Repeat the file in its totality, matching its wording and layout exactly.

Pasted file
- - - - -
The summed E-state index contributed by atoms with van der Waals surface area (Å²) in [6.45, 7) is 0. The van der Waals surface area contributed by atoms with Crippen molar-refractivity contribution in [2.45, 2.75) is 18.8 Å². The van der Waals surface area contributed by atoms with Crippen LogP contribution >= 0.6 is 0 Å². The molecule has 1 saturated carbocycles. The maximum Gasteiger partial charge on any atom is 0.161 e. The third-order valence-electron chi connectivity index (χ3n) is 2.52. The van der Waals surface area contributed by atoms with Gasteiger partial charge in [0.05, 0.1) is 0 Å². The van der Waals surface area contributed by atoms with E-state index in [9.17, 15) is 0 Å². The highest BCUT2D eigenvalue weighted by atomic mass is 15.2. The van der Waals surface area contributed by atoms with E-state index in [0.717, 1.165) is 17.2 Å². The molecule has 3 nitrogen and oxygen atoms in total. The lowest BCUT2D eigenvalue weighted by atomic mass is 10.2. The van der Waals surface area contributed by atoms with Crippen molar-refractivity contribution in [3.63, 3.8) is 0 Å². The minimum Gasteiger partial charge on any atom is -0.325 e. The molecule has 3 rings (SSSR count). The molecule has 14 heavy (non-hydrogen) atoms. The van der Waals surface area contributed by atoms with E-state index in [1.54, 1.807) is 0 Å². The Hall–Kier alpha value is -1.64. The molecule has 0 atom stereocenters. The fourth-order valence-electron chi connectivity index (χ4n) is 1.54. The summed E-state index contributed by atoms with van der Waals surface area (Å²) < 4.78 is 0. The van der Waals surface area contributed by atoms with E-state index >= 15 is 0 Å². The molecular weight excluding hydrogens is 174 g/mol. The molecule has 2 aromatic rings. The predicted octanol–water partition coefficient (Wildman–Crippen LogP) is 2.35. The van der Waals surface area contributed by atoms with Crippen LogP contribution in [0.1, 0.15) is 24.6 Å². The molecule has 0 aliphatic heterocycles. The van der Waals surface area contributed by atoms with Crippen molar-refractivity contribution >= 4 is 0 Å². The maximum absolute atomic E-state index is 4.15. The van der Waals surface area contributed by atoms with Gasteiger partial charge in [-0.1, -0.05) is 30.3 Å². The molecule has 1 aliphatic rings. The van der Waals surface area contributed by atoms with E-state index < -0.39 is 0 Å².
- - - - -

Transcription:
The summed E-state index contributed by atoms with van der Waals surface area (Å²) in [6.45, 7) is 0. The van der Waals surface area contributed by atoms with Crippen molar-refractivity contribution in [2.45, 2.75) is 18.8 Å². The van der Waals surface area contributed by atoms with Crippen LogP contribution >= 0.6 is 0 Å². The molecule has 1 saturated carbocycles. The maximum Gasteiger partial charge on any atom is 0.161 e. The third-order valence-electron chi connectivity index (χ3n) is 2.52. The van der Waals surface area contributed by atoms with Gasteiger partial charge in [0.05, 0.1) is 0 Å². The van der Waals surface area contributed by atoms with E-state index in [9.17, 15) is 0 Å². The highest BCUT2D eigenvalue weighted by atomic mass is 15.2. The van der Waals surface area contributed by atoms with E-state index in [0.717, 1.165) is 17.2 Å². The molecule has 3 nitrogen and oxygen atoms in total. The lowest BCUT2D eigenvalue weighted by atomic mass is 10.2. The van der Waals surface area contributed by atoms with Crippen molar-refractivity contribution in [3.63, 3.8) is 0 Å². The minimum Gasteiger partial charge on any atom is -0.325 e. The molecule has 3 rings (SSSR count). The molecule has 14 heavy (non-hydrogen) atoms. The van der Waals surface area contributed by atoms with E-state index in [1.54, 1.807) is 0 Å². The Hall–Kier alpha value is -1.64. The molecule has 0 atom stereocenters. The fourth-order valence-electron chi connectivity index (χ4n) is 1.54. The summed E-state index contributed by atoms with van der Waals surface area (Å²) < 4.78 is 0. The van der Waals surface area contributed by atoms with E-state index >= 15 is 0 Å². The molecular weight excluding hydrogens is 174 g/mol. The molecule has 2 aromatic rings. The predicted octanol–water partition coefficient (Wildman–Crippen LogP) is 2.35. The van der Waals surface area contributed by atoms with Crippen LogP contribution in [0.1, 0.15) is 24.6 Å². The molecule has 0 aliphatic heterocycles. The van der Waals surface area contributed by atoms with Crippen molar-refractivity contribution >= 4 is 0 Å². The maximum absolute atomic E-state index is 4.15. The van der Waals surface area contributed by atoms with Gasteiger partial charge in [-0.1, -0.05) is 30.3 Å². The molecule has 1 aliphatic rings. The van der Waals surface area contributed by atoms with E-state index < -0.39 is 0 Å².